Report finds high prevalence of corruption in public service delivery

One in eight employees received unreasonable work instructions, either from the heads of the agencies or from immediate supervisors

Yangchen C Rinzin

The perception of corruption in the form of favouritism based on friendship and family relationship is prevalent in public service delivery, according to the National Integrity Assessment (NIA) 2019.

However, the experience of corruption in service delivery is very minimal.

The NIA found that 50 percent of the service users believe that family and friendship were beneficial in having services processed faster; more than 40 percent of service providers responded that instruction from supervisors and friendship are the most influential factors in providing service faster.

According to the assessment, one in eight employees received unreasonable work instructions, either from the heads of the agencies or from immediate supervisors.

The assessment, conducted Anti-Corruption Commission (ACC) and the National Statistics Bureau (NSB), was released yesterday.

The NIA is an assessment of whether, in an agency, a public official follows standard procedures in providing services fairly and transparently, not based on personal propensity towards a special condition or inducement.

The report stated that one in 147 offered entertainment such as food and drinks to get the services, one in 274 offered other forms of gratification while availing services, and one in 379 service users made payment in cask or kind to get the service. Other form of gratifications means providing accommodation, transportation, gifts, lending money (interest-free), and overseas trips.

The findings have indicated that favouritism was one of the most prevalent forms of corruption in the country. There is also nepotism in public service delivery based on regions and relationships.

For instance, the service delivery is faster if the service user is from the same region or is an acquaintance of the service provider, followed by favours for specific individuals.

The complaints received by the ACC on nepotism and favouritism were related to selection and recruitment process, nomination, evaluation and award of the tender, and procurement services bidding.

A total of 11 different categories of agencies comprising of 272 services from 96 agencies were covered for the NIA with a total of 13,869 respondents.

The respondents comprised of 9,861 service users (external clients) and 4,008 service providers (internal clients), including 335 complaints received by ACC in the financial year 2018-2019.

“The majority of the respondents feel that corruption is quite serious in Bhutan and has increased over the last five years,” report stated. “It also responded that ACC’s efforts in combating corruption has declined over the years.”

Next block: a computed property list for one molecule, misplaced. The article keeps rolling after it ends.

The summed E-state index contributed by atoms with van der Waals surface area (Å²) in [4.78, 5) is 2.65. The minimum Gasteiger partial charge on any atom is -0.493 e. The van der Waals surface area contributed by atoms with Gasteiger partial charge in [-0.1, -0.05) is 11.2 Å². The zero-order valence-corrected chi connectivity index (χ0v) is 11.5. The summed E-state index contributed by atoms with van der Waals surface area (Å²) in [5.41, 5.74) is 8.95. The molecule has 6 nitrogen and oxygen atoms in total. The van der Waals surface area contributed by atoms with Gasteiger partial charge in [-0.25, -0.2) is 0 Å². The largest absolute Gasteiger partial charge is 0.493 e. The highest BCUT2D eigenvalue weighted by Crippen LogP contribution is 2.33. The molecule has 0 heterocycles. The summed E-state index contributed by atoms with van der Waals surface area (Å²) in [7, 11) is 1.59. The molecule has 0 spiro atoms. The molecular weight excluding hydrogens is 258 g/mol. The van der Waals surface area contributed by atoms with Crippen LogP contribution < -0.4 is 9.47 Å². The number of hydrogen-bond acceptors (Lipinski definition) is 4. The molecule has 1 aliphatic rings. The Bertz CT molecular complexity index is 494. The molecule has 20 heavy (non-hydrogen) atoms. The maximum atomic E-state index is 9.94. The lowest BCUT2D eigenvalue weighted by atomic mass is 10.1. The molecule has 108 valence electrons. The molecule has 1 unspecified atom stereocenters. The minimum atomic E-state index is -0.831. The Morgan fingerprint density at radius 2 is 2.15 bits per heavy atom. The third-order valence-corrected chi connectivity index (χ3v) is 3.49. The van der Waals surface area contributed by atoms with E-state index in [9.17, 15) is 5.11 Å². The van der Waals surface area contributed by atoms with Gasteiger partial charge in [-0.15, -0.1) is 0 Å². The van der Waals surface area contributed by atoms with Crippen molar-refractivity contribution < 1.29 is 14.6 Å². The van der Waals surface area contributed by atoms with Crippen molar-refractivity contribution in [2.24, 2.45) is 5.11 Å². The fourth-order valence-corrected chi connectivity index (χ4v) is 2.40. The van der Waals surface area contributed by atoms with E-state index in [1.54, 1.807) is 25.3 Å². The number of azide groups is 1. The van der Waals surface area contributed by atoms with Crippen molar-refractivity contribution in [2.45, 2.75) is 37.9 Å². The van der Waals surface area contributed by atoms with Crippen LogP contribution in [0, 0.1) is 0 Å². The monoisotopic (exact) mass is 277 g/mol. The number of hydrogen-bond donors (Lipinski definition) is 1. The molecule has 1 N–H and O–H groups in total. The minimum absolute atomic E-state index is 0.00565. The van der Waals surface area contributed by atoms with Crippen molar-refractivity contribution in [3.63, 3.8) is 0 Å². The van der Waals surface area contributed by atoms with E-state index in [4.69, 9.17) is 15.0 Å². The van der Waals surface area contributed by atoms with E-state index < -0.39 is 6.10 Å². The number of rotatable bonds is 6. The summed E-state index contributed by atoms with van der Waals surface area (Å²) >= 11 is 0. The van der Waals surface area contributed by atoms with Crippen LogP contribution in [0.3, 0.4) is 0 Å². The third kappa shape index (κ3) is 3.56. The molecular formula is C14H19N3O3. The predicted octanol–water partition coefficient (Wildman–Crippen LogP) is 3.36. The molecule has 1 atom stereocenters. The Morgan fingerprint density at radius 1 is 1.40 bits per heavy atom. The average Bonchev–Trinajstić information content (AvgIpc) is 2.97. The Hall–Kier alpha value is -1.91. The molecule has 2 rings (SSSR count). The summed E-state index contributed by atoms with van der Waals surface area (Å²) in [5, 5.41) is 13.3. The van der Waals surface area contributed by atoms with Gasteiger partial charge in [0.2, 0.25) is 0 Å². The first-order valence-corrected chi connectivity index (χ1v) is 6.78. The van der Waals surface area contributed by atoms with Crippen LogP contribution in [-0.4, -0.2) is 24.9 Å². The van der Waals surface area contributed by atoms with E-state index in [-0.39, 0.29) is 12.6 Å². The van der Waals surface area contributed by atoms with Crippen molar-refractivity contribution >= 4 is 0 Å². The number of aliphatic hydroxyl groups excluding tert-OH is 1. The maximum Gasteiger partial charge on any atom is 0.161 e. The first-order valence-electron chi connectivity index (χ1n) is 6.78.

The report also stated that the administrative procedures for services, which indicates that the procedures, were complex and less user-friendly.

However, the NIA revealed that efforts and initiatives undertaken by the public agencies to improve integrity are on track to achieve intended results, but the report recommended there is a room for improvement.

The report also found that weak accountability culture in the form of public officials, ignoring official duties, abuse of functions, and ineffective grievance redressal mechanisms require improvement.

Shortcomings were also found in terms of public officials ignoring official duties to pursue a private interest, protection of whistle-blowers, and disciplinary action against wrongdoings.

“This shows that some of the officials are abusing power in service delivery. The public officials are not putting in the required efforts to accomplish duties or complacency, non-responsiveness to clients needs, and unnecessary delay by officials were also found,” the report stated.

The report stated that if the service users make payment in cash or kind and entertainment, it could influence HR decision. The respondents also indicated that they had no idea related to decisions concerning HR matters, indicating that transparency in information related to HR matters is weak.

Public officials revealed the repercussion when they do not comply with unreasonable work instructions from head/supervisors and indicated unfair assignment of works among the staff.

“Although employees agreed that the leaders create a conducive working environment for employees to work independently, it also indicated that leaders pursue his/her own interest at the expense of others,” the report said.

Meanwhile, the report has recommended the need to develop and implement service delivery standards, educate service users and employees on service delivery standards, strengthen e-service, manage feedback and grievances and to strengthen ethical leadership, among others.

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